Ann: I envision a Philippines that is rooted in protecting our biodiversity, respecting our natural heritage and ecosystems, and recognizing how these are a pillar of our growth and our potential as a country. It’s very important what Rizal said na kailangan mong lumingon sa pinanggalingan mo para makarating sa paroroonan mo, and our natural heritage is such a huge part of our identity. Yet we have very little consciousness or awareness of what we actually have and how we should be utilizing it in a way that will sustain our country for generations to come. We’re not here as colonizers in our own land; this is our only home.
Jona: I envision a Philippines where all young people and adolescents have the capacity to have their own agency and right to decide about their life, their sexual lives, and their reproductive lives.
What can we do to get there?
Lawrence: Paano ba natin icacapacitate lahat ng Pilipino? Hindi siya messianic na ang aktibisita ay pupunta sa isang community para sabihing, “Ako ang magliligtas sa inyo at ako yung magiging boses niyo.” The harder task is to empower people to have their own voice.
Sa DAKILA, naniniwala kami na ang individual ay may capacity maging bayani, at ang bayani na ‘yon ay matapang, mapanaliksik, makatao, malikhain, at mapagmahal. (Siya ay) fully capacitated individual na may critical thinking at kritikal sa sarili, sa kanyang kapwa, at sa awtoridad. At itong pagiging bayani, para siyang virus – nakakahawa siya sa ibang tao. At kapag ang mga bayani ay nagbabayanihan, makakabuo ito ng mas mabuti at mas mapagpalayang bayan.
Ann: We need to understand our natural heritage, our biodiversity, and our ecosystems not just from the perspective of utilization but also of how it contributes to who we are as a people. At the same time, I hope we can give better attention to environmental defenders at the frontlines of the work because they’re our champions in protecting the last of these critical spaces that we all rely on.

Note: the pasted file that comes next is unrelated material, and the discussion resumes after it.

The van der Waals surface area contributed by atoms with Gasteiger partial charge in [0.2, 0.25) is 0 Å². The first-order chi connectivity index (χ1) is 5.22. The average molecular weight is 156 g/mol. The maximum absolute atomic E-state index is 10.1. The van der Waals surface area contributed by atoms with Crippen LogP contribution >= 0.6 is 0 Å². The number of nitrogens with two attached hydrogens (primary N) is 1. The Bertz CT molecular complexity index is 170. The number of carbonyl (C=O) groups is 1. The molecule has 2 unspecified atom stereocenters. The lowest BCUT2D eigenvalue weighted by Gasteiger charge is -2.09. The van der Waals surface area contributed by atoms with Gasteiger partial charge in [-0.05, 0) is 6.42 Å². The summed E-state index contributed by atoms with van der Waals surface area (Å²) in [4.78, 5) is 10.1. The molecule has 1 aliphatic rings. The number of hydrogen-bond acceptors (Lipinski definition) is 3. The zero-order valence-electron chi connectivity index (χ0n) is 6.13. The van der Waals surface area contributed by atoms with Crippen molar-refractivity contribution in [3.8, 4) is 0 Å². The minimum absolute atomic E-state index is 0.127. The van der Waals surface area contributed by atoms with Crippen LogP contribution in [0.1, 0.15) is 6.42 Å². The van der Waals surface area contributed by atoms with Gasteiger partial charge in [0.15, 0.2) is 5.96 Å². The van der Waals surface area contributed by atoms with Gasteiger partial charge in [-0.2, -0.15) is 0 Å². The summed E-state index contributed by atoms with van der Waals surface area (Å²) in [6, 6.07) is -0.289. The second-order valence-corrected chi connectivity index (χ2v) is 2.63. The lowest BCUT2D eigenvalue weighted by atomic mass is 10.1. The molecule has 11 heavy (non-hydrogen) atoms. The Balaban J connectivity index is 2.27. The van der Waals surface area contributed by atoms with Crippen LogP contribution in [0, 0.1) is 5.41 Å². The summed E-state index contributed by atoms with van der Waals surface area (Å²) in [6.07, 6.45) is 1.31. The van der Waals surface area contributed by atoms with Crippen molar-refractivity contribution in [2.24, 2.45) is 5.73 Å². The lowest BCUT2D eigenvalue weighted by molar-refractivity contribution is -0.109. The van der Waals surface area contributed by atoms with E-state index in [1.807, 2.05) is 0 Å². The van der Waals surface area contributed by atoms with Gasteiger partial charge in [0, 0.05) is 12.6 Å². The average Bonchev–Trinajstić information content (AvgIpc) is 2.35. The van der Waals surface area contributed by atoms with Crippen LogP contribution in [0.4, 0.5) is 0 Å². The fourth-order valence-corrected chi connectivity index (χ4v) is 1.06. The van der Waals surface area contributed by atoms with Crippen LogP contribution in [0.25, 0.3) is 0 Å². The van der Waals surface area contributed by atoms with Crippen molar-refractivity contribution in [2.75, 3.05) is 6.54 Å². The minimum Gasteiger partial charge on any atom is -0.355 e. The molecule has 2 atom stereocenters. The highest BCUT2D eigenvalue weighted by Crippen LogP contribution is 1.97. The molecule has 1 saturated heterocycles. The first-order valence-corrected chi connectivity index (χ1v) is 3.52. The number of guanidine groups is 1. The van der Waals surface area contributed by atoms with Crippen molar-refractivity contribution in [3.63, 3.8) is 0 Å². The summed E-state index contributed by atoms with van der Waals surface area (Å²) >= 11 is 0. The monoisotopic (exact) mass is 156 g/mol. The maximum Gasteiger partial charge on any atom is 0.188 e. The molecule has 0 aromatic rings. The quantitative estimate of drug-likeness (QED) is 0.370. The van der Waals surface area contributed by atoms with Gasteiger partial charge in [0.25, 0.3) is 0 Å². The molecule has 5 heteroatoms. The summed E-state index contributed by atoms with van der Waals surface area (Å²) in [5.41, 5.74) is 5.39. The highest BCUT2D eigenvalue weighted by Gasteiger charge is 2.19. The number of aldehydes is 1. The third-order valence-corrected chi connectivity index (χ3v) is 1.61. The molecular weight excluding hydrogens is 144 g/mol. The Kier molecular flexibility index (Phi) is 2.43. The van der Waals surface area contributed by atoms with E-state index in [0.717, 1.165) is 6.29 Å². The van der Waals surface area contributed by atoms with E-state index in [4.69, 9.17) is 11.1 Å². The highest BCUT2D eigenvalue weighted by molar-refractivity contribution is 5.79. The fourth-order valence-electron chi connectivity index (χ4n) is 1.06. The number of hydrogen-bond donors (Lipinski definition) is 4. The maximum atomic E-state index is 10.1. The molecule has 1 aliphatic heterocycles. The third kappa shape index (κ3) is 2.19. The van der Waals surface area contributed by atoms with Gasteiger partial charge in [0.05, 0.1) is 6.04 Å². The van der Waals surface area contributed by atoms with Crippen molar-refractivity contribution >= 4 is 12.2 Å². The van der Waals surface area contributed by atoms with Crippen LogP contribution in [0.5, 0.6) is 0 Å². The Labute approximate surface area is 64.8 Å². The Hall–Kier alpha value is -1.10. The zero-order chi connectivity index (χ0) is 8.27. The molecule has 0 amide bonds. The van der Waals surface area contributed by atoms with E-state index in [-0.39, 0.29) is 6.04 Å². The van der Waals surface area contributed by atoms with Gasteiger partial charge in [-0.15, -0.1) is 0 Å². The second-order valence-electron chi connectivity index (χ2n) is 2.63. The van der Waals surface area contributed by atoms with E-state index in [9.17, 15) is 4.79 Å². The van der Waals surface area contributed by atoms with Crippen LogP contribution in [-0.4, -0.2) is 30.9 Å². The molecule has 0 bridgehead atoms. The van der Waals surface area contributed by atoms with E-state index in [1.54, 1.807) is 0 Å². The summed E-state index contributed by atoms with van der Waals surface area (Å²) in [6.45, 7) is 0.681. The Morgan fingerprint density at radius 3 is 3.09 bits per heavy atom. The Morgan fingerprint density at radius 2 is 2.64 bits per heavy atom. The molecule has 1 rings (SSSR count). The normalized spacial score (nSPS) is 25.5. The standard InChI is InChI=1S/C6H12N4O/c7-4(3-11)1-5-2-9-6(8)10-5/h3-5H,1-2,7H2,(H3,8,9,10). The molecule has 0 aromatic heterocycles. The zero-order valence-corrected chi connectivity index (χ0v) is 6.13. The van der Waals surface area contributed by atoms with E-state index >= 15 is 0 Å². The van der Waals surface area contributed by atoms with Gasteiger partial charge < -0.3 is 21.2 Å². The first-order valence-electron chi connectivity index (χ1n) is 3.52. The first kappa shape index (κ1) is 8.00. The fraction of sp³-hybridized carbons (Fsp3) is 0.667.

Most important is a government that recognizes the importance of our natural heritage and has the willpower to implement on-ground – we can have a lot of laws but nagkakatalo tayo on implementation and the ability to bring everyone together to make that difference that we want.
Jona: (We have to) have a whole-society approach, but at the same time, (we must) not compromise. Sexuality is the core of you as a person – it’s your personhood, your truth. We can only have fulfilling, satisfying reproductive and sexual lives if we acknowledge our sexualities and our identities.
“(By) talking about our sexuality, you understand na hindi ka nag-iisa in this struggle. We have the same experiences and we really have to be together in solidarity.”
(We also must) be in community and solidarity. We have to involve as many people as we can from different backgrounds and go beyond our echochambers. I think that’s also the power of narratives and stories: (by) talking about our sexuality, you understand na hindi ka nag-iisa in this struggle. We have the same experiences and we really have to be together in solidarity.
Lawrence Cusipag is the Program Manager for Social Formation at DAKILA. He also organizes community reading groups for the children of Bagong Silang.
Ann Dumaliang is a National Geographic Explorer, Ashoka Fellow, and a Managing Trustee of the Masungi Georeserve Foundation, a conservation project powered by geotourism, education, and sustainable development located in Baras, Rizal.
Jona Turalde is a young feminist activist whose work spans across the intersections of reproductive & gender justice, comprehensive sexuality education, global health & adolescent girls' rights.